In the hinoki aesthetics video Ryan talks about grafting branches where you want them and he makes what I think is a really good point. Something along the lines of; work with what the material gives you, not what you think it should be (summarized). The idea being that in doing this you are trying to make the tree conform to your preconceived notions of what a tree should look like rather than exploring the possibilities offered by limitation and constraint. Operating in this space can lead to some great innovation that moves your work outside the box. I didn’t catch that bit of wisdom in my first viewing and wish I had.
Maybe a hinoki built from one branch could be super interesting.
Upload a pic of the tree you are talking about. I love seeing what others are working on.

1 Like

Here’s a pic of how I pruned the branches used in this technique.

@ryan.marin, thanks for reminding me of that mindset. Sometimes less is more. I’ve been looking at the tree more in the last few days, and I think I can make something interesting out of it. I’ll post a photo of it once I’ve worked it in the next week or so.

Here’s my two cents, I suggest giving the branching a downward movement, this will show maturity, especially with the deadwood. I feel with upward movement in the branching is clashing with the deadwood, which shows old age/maturity.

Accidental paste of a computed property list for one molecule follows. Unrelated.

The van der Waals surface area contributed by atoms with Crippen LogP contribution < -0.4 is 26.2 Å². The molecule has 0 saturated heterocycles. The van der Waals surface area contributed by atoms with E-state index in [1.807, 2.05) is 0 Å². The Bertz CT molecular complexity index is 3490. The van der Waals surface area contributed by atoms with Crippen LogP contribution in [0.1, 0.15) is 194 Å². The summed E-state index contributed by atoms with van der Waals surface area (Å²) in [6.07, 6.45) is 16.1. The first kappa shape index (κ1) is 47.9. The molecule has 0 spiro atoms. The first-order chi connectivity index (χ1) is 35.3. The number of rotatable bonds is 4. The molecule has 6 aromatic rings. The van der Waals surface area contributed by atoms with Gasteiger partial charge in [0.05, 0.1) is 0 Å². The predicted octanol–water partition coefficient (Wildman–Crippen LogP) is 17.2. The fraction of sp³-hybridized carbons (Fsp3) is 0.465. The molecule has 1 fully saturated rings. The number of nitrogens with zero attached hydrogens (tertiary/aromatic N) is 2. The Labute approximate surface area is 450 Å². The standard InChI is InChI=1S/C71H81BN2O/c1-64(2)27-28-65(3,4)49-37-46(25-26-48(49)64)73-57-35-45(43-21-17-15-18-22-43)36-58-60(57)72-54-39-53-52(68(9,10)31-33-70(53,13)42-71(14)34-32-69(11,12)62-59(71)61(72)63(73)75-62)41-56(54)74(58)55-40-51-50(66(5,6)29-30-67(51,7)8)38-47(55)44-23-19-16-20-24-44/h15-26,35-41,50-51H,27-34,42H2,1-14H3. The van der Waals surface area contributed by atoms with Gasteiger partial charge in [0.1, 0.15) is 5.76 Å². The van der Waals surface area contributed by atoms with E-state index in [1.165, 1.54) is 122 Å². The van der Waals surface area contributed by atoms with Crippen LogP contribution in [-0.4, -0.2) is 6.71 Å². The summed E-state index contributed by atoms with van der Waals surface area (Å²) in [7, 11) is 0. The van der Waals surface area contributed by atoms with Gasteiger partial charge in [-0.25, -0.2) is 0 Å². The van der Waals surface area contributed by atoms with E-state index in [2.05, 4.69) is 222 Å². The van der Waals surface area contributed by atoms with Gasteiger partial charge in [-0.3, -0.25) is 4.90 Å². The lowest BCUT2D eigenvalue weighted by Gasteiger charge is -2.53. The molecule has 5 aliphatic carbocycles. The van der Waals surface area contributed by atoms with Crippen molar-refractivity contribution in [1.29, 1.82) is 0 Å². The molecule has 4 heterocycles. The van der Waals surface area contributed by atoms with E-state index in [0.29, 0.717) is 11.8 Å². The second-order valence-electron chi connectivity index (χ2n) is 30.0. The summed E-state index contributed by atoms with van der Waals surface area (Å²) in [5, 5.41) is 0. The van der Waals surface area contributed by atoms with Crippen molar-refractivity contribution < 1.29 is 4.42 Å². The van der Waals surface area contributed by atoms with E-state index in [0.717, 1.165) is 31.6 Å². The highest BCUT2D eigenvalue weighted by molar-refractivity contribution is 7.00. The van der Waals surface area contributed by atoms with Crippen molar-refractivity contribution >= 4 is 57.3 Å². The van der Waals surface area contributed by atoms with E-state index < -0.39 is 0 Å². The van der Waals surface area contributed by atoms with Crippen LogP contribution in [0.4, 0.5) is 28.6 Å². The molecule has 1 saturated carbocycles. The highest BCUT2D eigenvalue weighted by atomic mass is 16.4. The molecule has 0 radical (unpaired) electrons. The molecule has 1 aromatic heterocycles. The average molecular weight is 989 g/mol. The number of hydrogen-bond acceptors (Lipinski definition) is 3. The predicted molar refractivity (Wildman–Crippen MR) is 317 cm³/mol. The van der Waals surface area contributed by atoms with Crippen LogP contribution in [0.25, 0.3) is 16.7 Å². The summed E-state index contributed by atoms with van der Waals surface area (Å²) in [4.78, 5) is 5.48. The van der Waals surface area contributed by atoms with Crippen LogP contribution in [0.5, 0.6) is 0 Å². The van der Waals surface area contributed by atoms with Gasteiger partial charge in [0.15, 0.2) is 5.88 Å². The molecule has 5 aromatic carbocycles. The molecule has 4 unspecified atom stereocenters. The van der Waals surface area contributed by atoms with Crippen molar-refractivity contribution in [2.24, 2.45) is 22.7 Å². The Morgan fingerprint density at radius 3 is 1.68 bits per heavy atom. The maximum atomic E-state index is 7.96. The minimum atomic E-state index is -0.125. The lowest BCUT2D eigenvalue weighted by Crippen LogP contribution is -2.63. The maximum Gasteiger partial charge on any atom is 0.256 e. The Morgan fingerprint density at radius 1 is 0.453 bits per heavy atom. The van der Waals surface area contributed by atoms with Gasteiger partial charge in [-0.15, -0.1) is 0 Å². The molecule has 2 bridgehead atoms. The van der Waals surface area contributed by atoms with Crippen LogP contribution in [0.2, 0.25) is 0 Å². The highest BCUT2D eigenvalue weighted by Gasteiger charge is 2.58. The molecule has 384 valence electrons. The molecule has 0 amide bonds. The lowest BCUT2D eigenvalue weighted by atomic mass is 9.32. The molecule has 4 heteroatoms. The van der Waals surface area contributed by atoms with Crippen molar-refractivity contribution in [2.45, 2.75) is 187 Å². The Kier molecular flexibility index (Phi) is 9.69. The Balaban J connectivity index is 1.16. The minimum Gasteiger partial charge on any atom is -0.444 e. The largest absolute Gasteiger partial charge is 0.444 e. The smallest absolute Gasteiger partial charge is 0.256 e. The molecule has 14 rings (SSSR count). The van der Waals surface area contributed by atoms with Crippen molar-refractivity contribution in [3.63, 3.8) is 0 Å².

Good luck with graft :+1:t2: :metal:t2: :evergreen_tree:

Hinoki make good cuttings (for me anyway) if you want to try approach grafting (which has 0% success for me… so far!)

@AndyK, do you have any ideas as to why your approach grafts have failed? Do the scions die, or are the scions and the tree just not growing together?

Hi @ryan.marin,
I think most of my failures in approach grafting have occurred due to :- 1 not getting enough cambium contact, 2 not binding firmly enough, 3 grafting at the wrong time, and 4 after care. I have had success with thread grafting, and plan on continuing to play with approach and veneer grafting, and maybe one day, one of them will take. :crossed_fingers:

I think removing the lower branches could de-clutter the image and make it look more like a large old tree

I can’t agree more with @MtBakerBonsai

1 Like

@ryan.marin, I also agree. 100% with @MtBakerBonsai . I apologize for not commenting on the tree, and instead just going right to my question. If you angle the branches down it will drastically improve the look. Agreed.

1 Like

Not all old trees have downward sloping branches. If you’re trying to emulate an alpine tree that has been subjected to heavy snow loads, that is a good way to go. But for trees in other environments, there are other ways to convey age even if the branches rise up, as they do here. You can remove branches lower on the trunk and create sparse foliage pads to make the tree look old. Sometimes you have to work with what the tree presents. In this case, I don’t know how easy it would be to move some of those heavier branches down. You might run into a situation where the branches leave the trunk at an upward angle and then bend down, which might look forced and unnatural.

@Chris, yes agreed. Downward doesn’t always show age. It’s not a rule, obviously. Personally, I think this particular tree could look better if the branches were angled down, but it does depend on the look you want for sure. So, I also agree with you here. If you look at the hinoki Ryan styles in the hinoki stream you will see the large branches first go up and then down. Not immediately down. And it looks natural to me. But it depends on what you’re emulating, for sure. Perhaps this tree in this case should remain angled up, since the deadwood at the top is such. Hmm